contributions, solving conflicts, editing and cleaning texts, and filtering so
called spam messages.

nettime exists now since 1995 and grew only very slowly to the current 850
subscribers from about 20 countries sharing certain interests in a critical
discourse around the internet. 

since the beginning of this mailinglist there were always artists participating
in the discourse on a formal level experimenting with e-mail communication.
since late summer, a new breed of self-promiting digital artists emerged
flooding several mailinglists with cut-up replies of earlier messages. it
started mainly on the infowar mailinglist at ars electronica. (ironically at
almost the same moment clinton send the cruise missiles to so called terrorist
camps around the world) the goal is both disrupting the discourse and gaining
attention through this disturbance, leading the reader to the own homepages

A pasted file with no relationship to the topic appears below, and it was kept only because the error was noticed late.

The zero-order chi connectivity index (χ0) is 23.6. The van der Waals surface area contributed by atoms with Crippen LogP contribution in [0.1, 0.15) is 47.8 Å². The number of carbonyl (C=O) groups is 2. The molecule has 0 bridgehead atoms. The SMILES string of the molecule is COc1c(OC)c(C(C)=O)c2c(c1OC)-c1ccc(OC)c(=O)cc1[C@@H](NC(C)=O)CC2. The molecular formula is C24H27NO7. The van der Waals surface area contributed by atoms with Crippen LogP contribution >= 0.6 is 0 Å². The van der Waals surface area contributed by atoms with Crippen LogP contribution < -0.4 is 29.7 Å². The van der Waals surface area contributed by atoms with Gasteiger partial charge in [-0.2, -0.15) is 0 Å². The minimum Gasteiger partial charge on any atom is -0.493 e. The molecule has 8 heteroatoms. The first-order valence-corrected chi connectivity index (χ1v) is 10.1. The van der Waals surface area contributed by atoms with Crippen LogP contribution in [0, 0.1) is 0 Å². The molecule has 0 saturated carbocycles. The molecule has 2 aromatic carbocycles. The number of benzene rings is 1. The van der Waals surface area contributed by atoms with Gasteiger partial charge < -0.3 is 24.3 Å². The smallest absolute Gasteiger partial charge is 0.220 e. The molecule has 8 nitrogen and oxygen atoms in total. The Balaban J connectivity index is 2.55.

which contain some dada-data-art. interesting is the mix of a radical
democratic critique, with a shameless advertisments of own CDs and artworks
under the legitimation of art. 

the arguments usually claim a position against human identity vs. the machines
but then again paradoxically recall the anonymous authorship and human identity
of the heroic disturber. the provocation usually ends in repetive replies,
calling the moderator fascists etc. so partly this leads to the situation we
have now. many other mailinglists have to deal with this in a similar way
(syndicate, infowar, xchange, rhizome). 

in an interesting way most of these provocateurs came from a experimental art
list called 7-11, which was also called the 'ascii-terrorist' camp where a
certain kind of info-dada rituals were exercised, an affirmation of spam was